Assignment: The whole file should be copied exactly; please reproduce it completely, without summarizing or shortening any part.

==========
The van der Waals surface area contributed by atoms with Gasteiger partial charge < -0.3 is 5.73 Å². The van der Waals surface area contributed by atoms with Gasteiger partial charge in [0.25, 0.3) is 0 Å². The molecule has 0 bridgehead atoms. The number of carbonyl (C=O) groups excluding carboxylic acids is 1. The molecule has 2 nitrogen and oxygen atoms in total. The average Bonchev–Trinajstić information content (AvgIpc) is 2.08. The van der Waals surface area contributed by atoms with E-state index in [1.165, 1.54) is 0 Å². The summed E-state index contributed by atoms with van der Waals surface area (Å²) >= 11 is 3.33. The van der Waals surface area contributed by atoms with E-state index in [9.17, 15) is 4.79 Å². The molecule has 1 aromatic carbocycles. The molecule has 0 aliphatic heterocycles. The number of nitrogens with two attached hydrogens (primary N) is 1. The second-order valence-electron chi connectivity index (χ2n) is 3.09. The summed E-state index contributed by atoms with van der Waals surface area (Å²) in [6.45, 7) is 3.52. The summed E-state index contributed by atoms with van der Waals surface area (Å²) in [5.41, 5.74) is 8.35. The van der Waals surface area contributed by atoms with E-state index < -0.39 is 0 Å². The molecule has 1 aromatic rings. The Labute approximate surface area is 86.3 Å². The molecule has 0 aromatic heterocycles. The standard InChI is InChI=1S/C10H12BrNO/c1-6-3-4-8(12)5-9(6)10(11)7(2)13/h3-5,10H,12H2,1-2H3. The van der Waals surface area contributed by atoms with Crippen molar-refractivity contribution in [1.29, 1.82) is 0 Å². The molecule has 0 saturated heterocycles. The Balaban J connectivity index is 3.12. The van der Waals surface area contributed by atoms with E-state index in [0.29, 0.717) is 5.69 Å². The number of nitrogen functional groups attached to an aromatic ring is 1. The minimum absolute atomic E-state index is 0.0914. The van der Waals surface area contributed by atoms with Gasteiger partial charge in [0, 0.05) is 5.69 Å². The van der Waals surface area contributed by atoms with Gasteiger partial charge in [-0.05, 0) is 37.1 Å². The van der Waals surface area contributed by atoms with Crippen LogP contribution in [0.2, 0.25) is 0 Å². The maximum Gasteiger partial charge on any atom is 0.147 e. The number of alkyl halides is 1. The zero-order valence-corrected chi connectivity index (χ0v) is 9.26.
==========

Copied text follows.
The van der Waals surface area contributed by atoms with Gasteiger partial charge < -0.3 is 5.73 Å². The van der Waals surface area contributed by atoms with Gasteiger partial charge in [0.25, 0.3) is 0 Å². The molecule has 0 bridgehead atoms. The number of carbonyl (C=O) groups excluding carboxylic acids is 1. The molecule has 2 nitrogen and oxygen atoms in total. The average Bonchev–Trinajstić information content (AvgIpc) is 2.08. The van der Waals surface area contributed by atoms with E-state index in [1.165, 1.54) is 0 Å². The summed E-state index contributed by atoms with van der Waals surface area (Å²) >= 11 is 3.33. The van der Waals surface area contributed by atoms with E-state index in [9.17, 15) is 4.79 Å². The molecule has 1 aromatic carbocycles. The molecule has 0 aliphatic heterocycles. The number of nitrogens with two attached hydrogens (primary N) is 1. The second-order valence-electron chi connectivity index (χ2n) is 3.09. The summed E-state index contributed by atoms with van der Waals surface area (Å²) in [6.45, 7) is 3.52. The summed E-state index contributed by atoms with van der Waals surface area (Å²) in [5.41, 5.74) is 8.35. The van der Waals surface area contributed by atoms with E-state index < -0.39 is 0 Å². The molecule has 1 aromatic rings. The Labute approximate surface area is 86.3 Å². The molecule has 0 aromatic heterocycles. The standard InChI is InChI=1S/C10H12BrNO/c1-6-3-4-8(12)5-9(6)10(11)7(2)13/h3-5,10H,12H2,1-2H3. The van der Waals surface area contributed by atoms with Crippen molar-refractivity contribution in [1.29, 1.82) is 0 Å². The molecule has 0 saturated heterocycles. The Balaban J connectivity index is 3.12. The van der Waals surface area contributed by atoms with E-state index in [0.29, 0.717) is 5.69 Å². The number of nitrogen functional groups attached to an aromatic ring is 1. The minimum absolute atomic E-state index is 0.0914. The van der Waals surface area contributed by atoms with Gasteiger partial charge in [0, 0.05) is 5.69 Å². The van der Waals surface area contributed by atoms with Gasteiger partial charge in [-0.05, 0) is 37.1 Å². The van der Waals surface area contributed by atoms with Crippen LogP contribution in [0.2, 0.25) is 0 Å². The maximum Gasteiger partial charge on any atom is 0.147 e. The number of alkyl halides is 1. The zero-order valence-corrected chi connectivity index (χ0v) is 9.26.